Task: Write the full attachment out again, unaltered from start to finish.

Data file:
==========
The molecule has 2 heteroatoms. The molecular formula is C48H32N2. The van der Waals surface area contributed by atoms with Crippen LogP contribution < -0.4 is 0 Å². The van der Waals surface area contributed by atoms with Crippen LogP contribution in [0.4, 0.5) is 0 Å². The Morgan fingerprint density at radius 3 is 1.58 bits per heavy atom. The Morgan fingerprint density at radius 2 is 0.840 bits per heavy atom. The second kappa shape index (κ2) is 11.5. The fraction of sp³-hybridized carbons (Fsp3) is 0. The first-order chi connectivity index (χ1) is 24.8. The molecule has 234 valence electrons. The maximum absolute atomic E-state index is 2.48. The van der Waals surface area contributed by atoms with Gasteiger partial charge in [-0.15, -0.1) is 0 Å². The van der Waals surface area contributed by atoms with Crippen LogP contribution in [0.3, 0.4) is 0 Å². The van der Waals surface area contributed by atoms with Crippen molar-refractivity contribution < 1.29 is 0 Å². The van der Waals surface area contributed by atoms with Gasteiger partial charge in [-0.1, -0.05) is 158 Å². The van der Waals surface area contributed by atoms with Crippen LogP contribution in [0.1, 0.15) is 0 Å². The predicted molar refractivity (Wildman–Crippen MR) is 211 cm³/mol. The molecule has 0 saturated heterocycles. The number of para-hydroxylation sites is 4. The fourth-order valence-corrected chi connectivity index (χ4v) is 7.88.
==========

The molecule has 2 heteroatoms. The molecular formula is C48H32N2. The van der Waals surface area contributed by atoms with Crippen LogP contribution < -0.4 is 0 Å². The van der Waals surface area contributed by atoms with Crippen LogP contribution in [0.4, 0.5) is 0 Å². The Morgan fingerprint density at radius 3 is 1.58 bits per heavy atom. The Morgan fingerprint density at radius 2 is 0.840 bits per heavy atom. The second kappa shape index (κ2) is 11.5. The fraction of sp³-hybridized carbons (Fsp3) is 0. The first-order chi connectivity index (χ1) is 24.8. The molecule has 234 valence electrons. The maximum absolute atomic E-state index is 2.48. The van der Waals surface area contributed by atoms with Gasteiger partial charge in [-0.15, -0.1) is 0 Å². The van der Waals surface area contributed by atoms with Crippen LogP contribution in [0.3, 0.4) is 0 Å². The van der Waals surface area contributed by atoms with Crippen molar-refractivity contribution < 1.29 is 0 Å². The van der Waals surface area contributed by atoms with Gasteiger partial charge in [-0.1, -0.05) is 158 Å². The van der Waals surface area contributed by atoms with Crippen LogP contribution in [0.1, 0.15) is 0 Å². The predicted molar refractivity (Wildman–Crippen MR) is 211 cm³/mol. The molecule has 0 saturated heterocycles. The number of para-hydroxylation sites is 4. The fourth-order valence-corrected chi connectivity index (χ4v) is 7.88.